Acts of Rebellion

If voting could change anything it would have been made illegal. That’s what the establishment think. We have a system of democracy, but it’s failing us. Why?

Because we as voters are becoming disengaged with those in power and those in power live elite lives with little to connect them with us, the common man. Whoever you vote for the government wins.

But we can change things.

Please, register to vote and use your vote. This plea goes out especially to young people.

Don’t tell me you don’t understand, you don’t know anything, your vote won’t change anything. That plays into the hands of those who would keep the status quo.

Please, register to vote and then vote. You have until May 22nd and here’s how”

https://www.gov.uk/register-to-vote

Less than 40% of 18-25 year olds are registered to vote. It takes minutes to register and not much more to vote and the impact of that vote can echo down generations.

In 2016 boundary changes came into place. Alongside new rules for registration of votes brought in last year, disenfranchising many and making it harder for students to vote, this makes it even more urgent that young people engage with their right to vote. Consider it an act of rebellion against the status quo.

In Cambridge 17% of voters vanished from the electoral register when new legislation was brought in. Don’t let your voice be silenced because those in power do not like the way you might vote.

Register. Now. You have until 22nd May. Together we can make democracy work.

Jonathan Pie says it better than me, if with rather more ‘colourful language’.

 

About Jackie

I am an artist and writer. I live in a small house by the sea in Wales where I write, paint, walk and watch and dream of bears and whales. I love to read, have a wish for wings and prefer the company of animals to that of humans, though at times I can be quite friendly. I am learning how to work with wood engraving tools and hoping to show that you can teach an old dog new tricks.
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3 Responses to Acts of Rebellion

  1. Bernie Bell says:

    I sent this minor rant to The Orkney News’ as a comment to an article – and they posted it. I ask again – where is Nye Bevan?
    ****************************************************************
    “This is my personal view – not necessarily representative of the view of ‘The Orkney News’ – not a lot to do with farming or fisheries either, but I takes my chance when I sees it – maybe I should go into politics?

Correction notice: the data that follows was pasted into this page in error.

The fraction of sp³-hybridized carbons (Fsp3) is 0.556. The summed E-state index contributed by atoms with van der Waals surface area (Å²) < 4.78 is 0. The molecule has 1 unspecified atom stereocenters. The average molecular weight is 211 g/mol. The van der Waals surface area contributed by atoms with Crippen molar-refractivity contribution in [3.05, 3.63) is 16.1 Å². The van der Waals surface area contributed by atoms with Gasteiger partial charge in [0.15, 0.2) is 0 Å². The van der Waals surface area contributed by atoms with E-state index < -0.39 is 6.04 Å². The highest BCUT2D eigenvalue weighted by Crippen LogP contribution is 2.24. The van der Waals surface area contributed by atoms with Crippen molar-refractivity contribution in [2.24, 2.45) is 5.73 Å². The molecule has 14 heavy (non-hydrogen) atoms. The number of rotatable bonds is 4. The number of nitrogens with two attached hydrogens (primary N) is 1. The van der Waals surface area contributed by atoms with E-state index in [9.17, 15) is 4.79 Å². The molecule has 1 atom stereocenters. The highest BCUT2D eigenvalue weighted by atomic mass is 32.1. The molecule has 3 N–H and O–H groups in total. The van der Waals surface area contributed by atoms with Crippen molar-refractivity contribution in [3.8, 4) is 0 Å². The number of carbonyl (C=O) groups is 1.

Theresa May Gives Me The Creeps
    Maggie Thatcher made me angry – when she did that speech where she para-phrased the Prayer of St. Francis – I was incandescent! She made me angry, very angry, but she didn’t give me the creeps.
    I used to think that, if she just had a completely different set of ideas, if she was a Socialist instead of a Tory, she would be an asset to the nation. However, she was a through and through, True Blue Tory. But she didn’t give me the creeps.
    David Cameron, to me, represented the archetypal laminated Fat-Cat Tory, but he didn’t give me the creeps.
    Theresa May gives me the creeps, and it’s a different thing. When you looked at Maggie Thatcher’s eyes, they were cold, hard, steely, but they did look out at the world around her. When you try to look at Theresa May’s eyes – well, you can’t – they’re shifting about all over the place. She gives me the creeps – but who do we have as an alternative?
    I’ve been racking my brains, racking my brains, to try to see who there is to vote for. There isn’t another viable party. I’ll probably vote for Alistair Carmichael, our local MP, as I think that he does a good job of being our local MP. At one time, I would have thought I’d never vote Lib. Dem. Needs must, and all that. It was the same at the last election – who to vote for? But this time, it’s vital, absolutely vital, to get Theresa May out, but how do we do so?
    Maybe other people will vote for their present local MP if that person is doing a good job, maybe quite a few of those will be Independent candidates – something which appears to be becoming more common, as the main parties give us less and less incentive to vote for them. That isn’t how to get Theresa May out, though.
    What is the answer? What can we do? I hope someone can come up with some answers.
    I have a book called ‘Why Not Trust The Tories’ by Aneurin Bevan. Maybe we need another Nye Bevan to appear from no-where in the next few weeks.
    Not very likely, but you never know. Meanwhile, I’ll have to continue racking my brains.
    And meanwhile, Theresa May will continue to give me the creeps.
    Try to look at her eyes – bet you can’t.
    I’m not so much a Floating Voter as a Thrashing-About-Madly-In-The-Water-Possibley-Drowning-Voter.

  2. Bernie Bell says:

    When I sat down to write this, I thought that I was having a bit of a cheek – completely changing the subject. Then I realised that I’m not doing so, as what I’m writing of, is also an Act of Rebellion, though a fictitious one.
    In your blog, you have often written of the importance of reading. I’m presently reading ‘The Uncommon Reader’ by Alan Bennett. If you haven’t come across it, I strongly advise y’all to read it. The blurb on the back includes a quote from someone who describes it as “A gloriously entertaining comic narrative, but it is also much more: a deadly serious manifesto for the potential of reading to change lives.”
    I’m not sure about the deadly serious bit – is Alan Bennett ever that?
    It is intelligent, and very funny, and also says so much about the importance of reading, in so many ways. It’s a short book, but there are layers and layers to it.
    The idea is that The Queen takes up reading, which, for her, turns out to be an act of rebellion.
    Seriously, it’s most excellent, and might ease our minds of the madness, for a little while.

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